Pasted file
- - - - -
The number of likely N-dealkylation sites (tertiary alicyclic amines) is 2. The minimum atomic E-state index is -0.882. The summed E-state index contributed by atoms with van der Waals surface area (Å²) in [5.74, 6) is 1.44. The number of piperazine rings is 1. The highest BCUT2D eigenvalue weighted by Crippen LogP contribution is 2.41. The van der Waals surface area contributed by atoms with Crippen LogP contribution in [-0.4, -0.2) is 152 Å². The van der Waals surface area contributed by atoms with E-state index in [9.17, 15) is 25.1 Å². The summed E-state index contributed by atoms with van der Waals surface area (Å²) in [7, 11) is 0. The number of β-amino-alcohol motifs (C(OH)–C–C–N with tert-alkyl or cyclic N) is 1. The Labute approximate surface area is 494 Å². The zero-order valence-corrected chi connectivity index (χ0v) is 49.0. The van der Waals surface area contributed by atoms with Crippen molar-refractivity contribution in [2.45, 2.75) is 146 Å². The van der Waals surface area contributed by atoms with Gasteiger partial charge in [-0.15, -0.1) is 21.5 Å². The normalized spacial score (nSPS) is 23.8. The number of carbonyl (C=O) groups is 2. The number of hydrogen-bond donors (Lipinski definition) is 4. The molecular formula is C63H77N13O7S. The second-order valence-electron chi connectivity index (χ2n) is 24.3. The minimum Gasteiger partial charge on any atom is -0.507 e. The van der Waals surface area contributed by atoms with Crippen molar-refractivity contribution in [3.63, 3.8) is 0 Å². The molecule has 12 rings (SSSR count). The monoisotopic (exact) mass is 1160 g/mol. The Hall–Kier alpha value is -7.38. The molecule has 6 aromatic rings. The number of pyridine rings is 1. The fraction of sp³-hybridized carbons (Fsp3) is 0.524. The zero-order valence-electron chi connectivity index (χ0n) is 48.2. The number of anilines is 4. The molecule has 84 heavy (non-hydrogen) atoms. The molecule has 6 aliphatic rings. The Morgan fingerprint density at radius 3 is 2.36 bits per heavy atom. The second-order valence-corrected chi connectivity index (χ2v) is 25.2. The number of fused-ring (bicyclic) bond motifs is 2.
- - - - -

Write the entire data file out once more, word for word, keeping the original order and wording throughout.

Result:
The number of likely N-dealkylation sites (tertiary alicyclic amines) is 2. The minimum atomic E-state index is -0.882. The summed E-state index contributed by atoms with van der Waals surface area (Å²) in [5.74, 6) is 1.44. The number of piperazine rings is 1. The highest BCUT2D eigenvalue weighted by Crippen LogP contribution is 2.41. The van der Waals surface area contributed by atoms with Crippen LogP contribution in [-0.4, -0.2) is 152 Å². The van der Waals surface area contributed by atoms with E-state index in [9.17, 15) is 25.1 Å². The summed E-state index contributed by atoms with van der Waals surface area (Å²) in [7, 11) is 0. The number of β-amino-alcohol motifs (C(OH)–C–C–N with tert-alkyl or cyclic N) is 1. The Labute approximate surface area is 494 Å². The zero-order valence-corrected chi connectivity index (χ0v) is 49.0. The van der Waals surface area contributed by atoms with Crippen molar-refractivity contribution in [2.45, 2.75) is 146 Å². The van der Waals surface area contributed by atoms with Gasteiger partial charge in [-0.15, -0.1) is 21.5 Å². The normalized spacial score (nSPS) is 23.8. The number of carbonyl (C=O) groups is 2. The number of hydrogen-bond donors (Lipinski definition) is 4. The molecular formula is C63H77N13O7S. The second-order valence-electron chi connectivity index (χ2n) is 24.3. The minimum Gasteiger partial charge on any atom is -0.507 e. The van der Waals surface area contributed by atoms with Crippen molar-refractivity contribution in [3.63, 3.8) is 0 Å². The molecule has 12 rings (SSSR count). The monoisotopic (exact) mass is 1160 g/mol. The Hall–Kier alpha value is -7.38. The molecule has 6 aromatic rings. The number of pyridine rings is 1. The fraction of sp³-hybridized carbons (Fsp3) is 0.524. The zero-order valence-electron chi connectivity index (χ0n) is 48.2. The number of anilines is 4. The molecule has 84 heavy (non-hydrogen) atoms. The molecule has 6 aliphatic rings. The Morgan fingerprint density at radius 3 is 2.36 bits per heavy atom. The second-order valence-corrected chi connectivity index (χ2v) is 25.2. The number of fused-ring (bicyclic) bond motifs is 2.